226 F.3d 247 (3rd Cir. 2000), 98-1385, Allah v Al-Hafeez
|Citation:||226 F.3d 247|
|Party Name:||MICHAEL MALIK ALLAH, MINISTER; KHALIL WALI MUHAMMAD Michael Malik Allah, Appellant v. HUMZA AL-HAFEEZ; WILLIAM W. ENNIS, REV. UNITED STATES OF AMERICA, Intervenor|
|Case Date:||September 06, 2000|
|Court:||United States Courts of Appeals, Court of Appeals for the Third Circuit|
Argued: July 20, 2000
On Appeal from the United States District Court for the Eastern District of Pennsylvania, D.C. Civil No. 96-cv-06587, District Judge: Hon. Marvin Katz
Deena Jo Schneider Michael J. Barry (Argued) Ninette Byelich Schnader Harrison Attorneys for Appellant: Segal & Lewis LLP Philadelphia, PA 19103
D. Michael Fisher Attorney General J. Bart DeLone (Argued) Calvin R. Koons Senior Deputy Attorney General John G. Knorr, III Chief Deputy Attorney General Chief, Appellate Litigation Section Office of Attorney General Appellate Litigation Section Harrisburg, PA 17120, Attorneys for Appellees
David W. Ogden Acting Assistant Attorney General Michael R. Stiles United States Attorney John C. Hoyle Susan L. Pacholski (Argued) Attorneys, Appellate Staff Civil Division Department of Justice Washington, D.C. 20530-0001, Attorneys for Intervenor
Before: SLOVITER, NYGAARD and FUENTES, Circuit Judges
OPINION OF THE COURT
SLOVITER, Circuit Judge.
Michael Malik Allah appeals the District Court's order granting the motion of defendants Humza Al-Hafeez and William W. Ennis for judgment on the pleadings and dismissing Allah's claims alleging infringement of his First Amendment right to free exercise of religion in violation of 42 U.S.C. S 1983. The appeal requires us to interpret the scope of S 803(d)(e) of the Prison Litigation Reform Act ("PLRA"), codified at 42 U.S.C. S 1997e(e), and to determine its applicability to Allah's First Amendment claims.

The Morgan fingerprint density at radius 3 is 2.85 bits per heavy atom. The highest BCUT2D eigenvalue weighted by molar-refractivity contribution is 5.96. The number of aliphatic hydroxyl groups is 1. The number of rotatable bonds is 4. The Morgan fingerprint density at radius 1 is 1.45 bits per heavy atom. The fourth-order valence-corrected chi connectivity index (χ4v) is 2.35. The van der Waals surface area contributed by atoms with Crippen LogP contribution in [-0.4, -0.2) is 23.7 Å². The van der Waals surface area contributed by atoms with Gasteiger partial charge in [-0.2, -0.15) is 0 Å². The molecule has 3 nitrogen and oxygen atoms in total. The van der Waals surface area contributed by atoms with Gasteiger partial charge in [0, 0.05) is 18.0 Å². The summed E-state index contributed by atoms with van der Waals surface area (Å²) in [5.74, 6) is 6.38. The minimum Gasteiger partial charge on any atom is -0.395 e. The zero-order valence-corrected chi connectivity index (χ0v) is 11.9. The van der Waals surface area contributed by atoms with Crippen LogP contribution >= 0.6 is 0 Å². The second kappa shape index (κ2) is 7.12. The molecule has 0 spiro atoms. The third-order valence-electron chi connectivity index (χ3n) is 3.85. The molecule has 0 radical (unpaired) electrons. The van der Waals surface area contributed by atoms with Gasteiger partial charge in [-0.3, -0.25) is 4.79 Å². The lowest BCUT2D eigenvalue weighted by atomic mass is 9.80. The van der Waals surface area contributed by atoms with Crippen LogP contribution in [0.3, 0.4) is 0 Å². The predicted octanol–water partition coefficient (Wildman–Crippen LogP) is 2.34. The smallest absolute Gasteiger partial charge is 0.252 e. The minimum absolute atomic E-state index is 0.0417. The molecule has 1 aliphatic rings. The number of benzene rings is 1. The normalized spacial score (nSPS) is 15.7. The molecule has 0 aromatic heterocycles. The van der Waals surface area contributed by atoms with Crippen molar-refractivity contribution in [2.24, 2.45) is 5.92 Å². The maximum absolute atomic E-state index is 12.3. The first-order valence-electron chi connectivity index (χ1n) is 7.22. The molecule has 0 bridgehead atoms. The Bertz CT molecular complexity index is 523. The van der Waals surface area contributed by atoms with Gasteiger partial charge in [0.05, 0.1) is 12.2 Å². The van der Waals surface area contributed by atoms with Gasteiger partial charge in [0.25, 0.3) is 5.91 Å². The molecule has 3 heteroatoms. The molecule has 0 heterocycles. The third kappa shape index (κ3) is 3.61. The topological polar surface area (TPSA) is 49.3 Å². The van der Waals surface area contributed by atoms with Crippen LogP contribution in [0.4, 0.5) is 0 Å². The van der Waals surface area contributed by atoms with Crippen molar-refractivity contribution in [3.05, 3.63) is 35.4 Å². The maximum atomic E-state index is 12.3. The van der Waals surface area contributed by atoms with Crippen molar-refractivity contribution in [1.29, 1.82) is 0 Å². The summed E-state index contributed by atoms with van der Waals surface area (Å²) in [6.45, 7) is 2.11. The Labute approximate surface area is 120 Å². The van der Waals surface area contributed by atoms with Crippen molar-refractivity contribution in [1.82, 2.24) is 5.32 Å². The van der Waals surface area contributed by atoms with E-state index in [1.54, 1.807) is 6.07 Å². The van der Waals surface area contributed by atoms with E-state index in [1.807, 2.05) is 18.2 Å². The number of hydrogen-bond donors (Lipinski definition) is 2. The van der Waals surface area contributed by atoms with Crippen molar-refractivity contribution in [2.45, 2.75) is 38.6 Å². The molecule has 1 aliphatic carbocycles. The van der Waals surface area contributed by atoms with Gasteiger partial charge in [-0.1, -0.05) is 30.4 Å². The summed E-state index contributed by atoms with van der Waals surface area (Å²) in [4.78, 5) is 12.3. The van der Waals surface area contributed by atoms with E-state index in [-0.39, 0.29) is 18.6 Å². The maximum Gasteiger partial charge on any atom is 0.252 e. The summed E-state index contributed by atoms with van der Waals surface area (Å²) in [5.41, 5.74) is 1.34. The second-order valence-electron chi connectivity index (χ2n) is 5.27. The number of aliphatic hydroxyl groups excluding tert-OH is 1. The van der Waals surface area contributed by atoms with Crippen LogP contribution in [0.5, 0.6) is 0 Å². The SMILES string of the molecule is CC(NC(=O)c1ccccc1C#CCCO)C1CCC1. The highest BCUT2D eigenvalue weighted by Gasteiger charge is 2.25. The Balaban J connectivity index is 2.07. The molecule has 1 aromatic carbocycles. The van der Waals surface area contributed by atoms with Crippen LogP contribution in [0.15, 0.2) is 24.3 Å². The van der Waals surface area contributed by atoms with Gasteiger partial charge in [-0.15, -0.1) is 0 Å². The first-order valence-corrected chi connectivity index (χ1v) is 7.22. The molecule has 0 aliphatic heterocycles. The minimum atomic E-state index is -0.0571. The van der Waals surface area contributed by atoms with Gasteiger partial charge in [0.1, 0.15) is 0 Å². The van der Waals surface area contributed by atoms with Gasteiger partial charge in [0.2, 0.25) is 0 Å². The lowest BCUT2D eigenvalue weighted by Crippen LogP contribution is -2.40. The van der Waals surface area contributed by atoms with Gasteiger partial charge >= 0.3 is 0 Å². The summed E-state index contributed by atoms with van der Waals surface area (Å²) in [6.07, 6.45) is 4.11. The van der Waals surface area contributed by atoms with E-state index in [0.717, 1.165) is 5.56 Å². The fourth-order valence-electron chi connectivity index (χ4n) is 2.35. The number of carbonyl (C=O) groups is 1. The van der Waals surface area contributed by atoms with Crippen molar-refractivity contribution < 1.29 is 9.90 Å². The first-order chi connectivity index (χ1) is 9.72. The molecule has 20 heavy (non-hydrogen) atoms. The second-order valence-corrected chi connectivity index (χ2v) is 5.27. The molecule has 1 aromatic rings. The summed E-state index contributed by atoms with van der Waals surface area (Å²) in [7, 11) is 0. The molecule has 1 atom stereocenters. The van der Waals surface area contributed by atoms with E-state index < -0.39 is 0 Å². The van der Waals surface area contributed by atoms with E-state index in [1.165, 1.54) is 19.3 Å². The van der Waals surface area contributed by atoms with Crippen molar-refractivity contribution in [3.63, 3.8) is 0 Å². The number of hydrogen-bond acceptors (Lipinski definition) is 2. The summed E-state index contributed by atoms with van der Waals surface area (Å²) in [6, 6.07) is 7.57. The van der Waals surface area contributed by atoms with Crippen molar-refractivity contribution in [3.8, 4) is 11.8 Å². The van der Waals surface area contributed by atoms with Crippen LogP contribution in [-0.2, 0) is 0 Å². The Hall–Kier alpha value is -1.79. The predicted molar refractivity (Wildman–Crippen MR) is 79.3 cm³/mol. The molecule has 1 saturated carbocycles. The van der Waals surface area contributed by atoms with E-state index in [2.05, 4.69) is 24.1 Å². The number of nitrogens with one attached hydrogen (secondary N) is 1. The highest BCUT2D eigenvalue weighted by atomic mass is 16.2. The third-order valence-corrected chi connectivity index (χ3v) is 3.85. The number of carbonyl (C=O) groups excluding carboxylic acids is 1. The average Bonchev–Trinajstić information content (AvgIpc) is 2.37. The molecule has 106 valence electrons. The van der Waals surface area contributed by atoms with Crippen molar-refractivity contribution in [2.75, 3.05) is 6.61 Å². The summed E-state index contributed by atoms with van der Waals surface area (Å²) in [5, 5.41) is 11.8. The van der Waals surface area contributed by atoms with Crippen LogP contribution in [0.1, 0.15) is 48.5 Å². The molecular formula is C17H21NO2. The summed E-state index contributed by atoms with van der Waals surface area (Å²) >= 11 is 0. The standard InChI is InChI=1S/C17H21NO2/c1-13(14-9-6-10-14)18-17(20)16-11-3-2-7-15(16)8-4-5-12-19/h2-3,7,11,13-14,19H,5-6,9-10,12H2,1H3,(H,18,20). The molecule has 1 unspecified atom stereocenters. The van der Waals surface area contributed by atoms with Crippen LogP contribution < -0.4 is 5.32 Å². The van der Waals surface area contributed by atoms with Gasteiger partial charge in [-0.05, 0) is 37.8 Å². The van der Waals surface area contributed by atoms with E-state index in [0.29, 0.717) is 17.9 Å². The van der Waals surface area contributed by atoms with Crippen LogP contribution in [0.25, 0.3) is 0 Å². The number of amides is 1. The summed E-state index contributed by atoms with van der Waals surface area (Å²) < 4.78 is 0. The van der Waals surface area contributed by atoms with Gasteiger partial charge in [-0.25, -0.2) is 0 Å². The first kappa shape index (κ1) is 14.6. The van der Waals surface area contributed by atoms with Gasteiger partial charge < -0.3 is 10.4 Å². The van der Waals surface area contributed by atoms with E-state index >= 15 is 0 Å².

Allah, who was granted leave to proceed in forma pauperis, filed his pro se complaint on October 15, 1996, naming as defendants Ennis, the chaplain for S.C.I. Frackville, and Al-Hafeez, the appointed outside minister for the Nation of Islam within S.C.I. Frackville. Allah, a follower of the Nation of Islam, alleges that his First Amendment right to free exercise of religion1 and that of other followers of the Nation of Islam in S.C.I. Frackville is being violated because Al-Hafeez is not a member of the Nation of Islam and engages in teachings that contradict the teachings of Elijah Muhammad, the leader of the Nation of Islam.2 His complaint
states that he seeks injunctive relief as well as $10,000 from each defendant in compensatory damages and $100,000 in punitive damages.
On April 30, 1997, Allah filed an amended complaint adding 26 defendants (mostly prison officials and guards) and alleging that they harassed him in retaliation for filing this lawsuit and trying to practice his religion. The District Court treated Allah's filing as a motion to amend his complaint and, over objection by Ennis and Al-Hafeez, granted the motion, stating that "Defendants' contentions may be raised by a Motion for Summary Judgment following completion of discovery." Allah v. Al-Hafeez, No. 96-6587 (E.D. Pa. May 30, 1997). However, apparently those 26 additional defendants were never served with the amended complaint, and they were not added to the docket.
In July 1997, Allah was transferred from S.C.I. Frackville to S.C.I. Greene. On April 3, 1998, Ennis and Al-Hafeez filed a motion for judgment on the pleadings. They argued that Allah's complaint against them should be dismissed because his claim for injunctive relief was rendered moot by his transfer and because his claims for damages were barred under the PLRA, 42 U.S.C. S 1997e(e). By order dated April 22, 1998, the District Court granted the motion.3 After dismissing the complaint against Al-Hafeez and Ennis upon their motion for judgment on the pleadings, the court closed the case without addressing the remaining 26 unserved defendants and the retaliation claims alleged against them in the amended complaint. Allah timely appealed.